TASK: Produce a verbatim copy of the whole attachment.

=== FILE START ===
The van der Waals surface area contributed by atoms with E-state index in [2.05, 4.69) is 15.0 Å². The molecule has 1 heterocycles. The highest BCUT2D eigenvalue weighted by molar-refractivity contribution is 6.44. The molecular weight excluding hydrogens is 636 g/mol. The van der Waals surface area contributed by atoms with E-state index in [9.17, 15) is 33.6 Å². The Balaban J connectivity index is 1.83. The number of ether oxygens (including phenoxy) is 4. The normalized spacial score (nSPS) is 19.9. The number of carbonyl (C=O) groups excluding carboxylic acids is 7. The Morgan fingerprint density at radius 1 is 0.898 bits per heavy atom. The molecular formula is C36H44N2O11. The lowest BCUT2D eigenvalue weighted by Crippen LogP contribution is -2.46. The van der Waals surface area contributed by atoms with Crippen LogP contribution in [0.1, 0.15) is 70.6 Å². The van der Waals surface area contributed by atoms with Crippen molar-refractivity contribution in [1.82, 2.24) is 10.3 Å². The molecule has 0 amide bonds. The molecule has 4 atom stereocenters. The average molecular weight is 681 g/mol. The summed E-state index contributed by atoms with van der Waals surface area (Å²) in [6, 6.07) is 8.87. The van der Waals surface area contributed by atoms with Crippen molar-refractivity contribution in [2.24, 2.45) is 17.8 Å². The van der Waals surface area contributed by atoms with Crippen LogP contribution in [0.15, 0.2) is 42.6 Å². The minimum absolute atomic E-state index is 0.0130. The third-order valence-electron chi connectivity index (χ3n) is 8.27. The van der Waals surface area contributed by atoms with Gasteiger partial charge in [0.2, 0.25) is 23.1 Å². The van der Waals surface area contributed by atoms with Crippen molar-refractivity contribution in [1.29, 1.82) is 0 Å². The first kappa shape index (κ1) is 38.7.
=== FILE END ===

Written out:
The van der Waals surface area contributed by atoms with E-state index in [2.05, 4.69) is 15.0 Å². The molecule has 1 heterocycles. The highest BCUT2D eigenvalue weighted by molar-refractivity contribution is 6.44. The molecular weight excluding hydrogens is 636 g/mol. The van der Waals surface area contributed by atoms with E-state index in [9.17, 15) is 33.6 Å². The Balaban J connectivity index is 1.83. The number of ether oxygens (including phenoxy) is 4. The normalized spacial score (nSPS) is 19.9. The number of carbonyl (C=O) groups excluding carboxylic acids is 7. The Morgan fingerprint density at radius 1 is 0.898 bits per heavy atom. The molecular formula is C36H44N2O11. The lowest BCUT2D eigenvalue weighted by Crippen LogP contribution is -2.46. The van der Waals surface area contributed by atoms with Crippen LogP contribution in [0.1, 0.15) is 70.6 Å². The van der Waals surface area contributed by atoms with Crippen molar-refractivity contribution in [1.82, 2.24) is 10.3 Å². The molecule has 0 amide bonds. The molecule has 4 atom stereocenters. The average molecular weight is 681 g/mol. The summed E-state index contributed by atoms with van der Waals surface area (Å²) in [6, 6.07) is 8.87. The van der Waals surface area contributed by atoms with Crippen molar-refractivity contribution in [2.24, 2.45) is 17.8 Å². The van der Waals surface area contributed by atoms with Crippen LogP contribution in [0.15, 0.2) is 42.6 Å². The minimum absolute atomic E-state index is 0.0130. The third-order valence-electron chi connectivity index (χ3n) is 8.27. The van der Waals surface area contributed by atoms with Gasteiger partial charge in [0.2, 0.25) is 23.1 Å². The van der Waals surface area contributed by atoms with Crippen molar-refractivity contribution in [1.29, 1.82) is 0 Å². The first kappa shape index (κ1) is 38.7.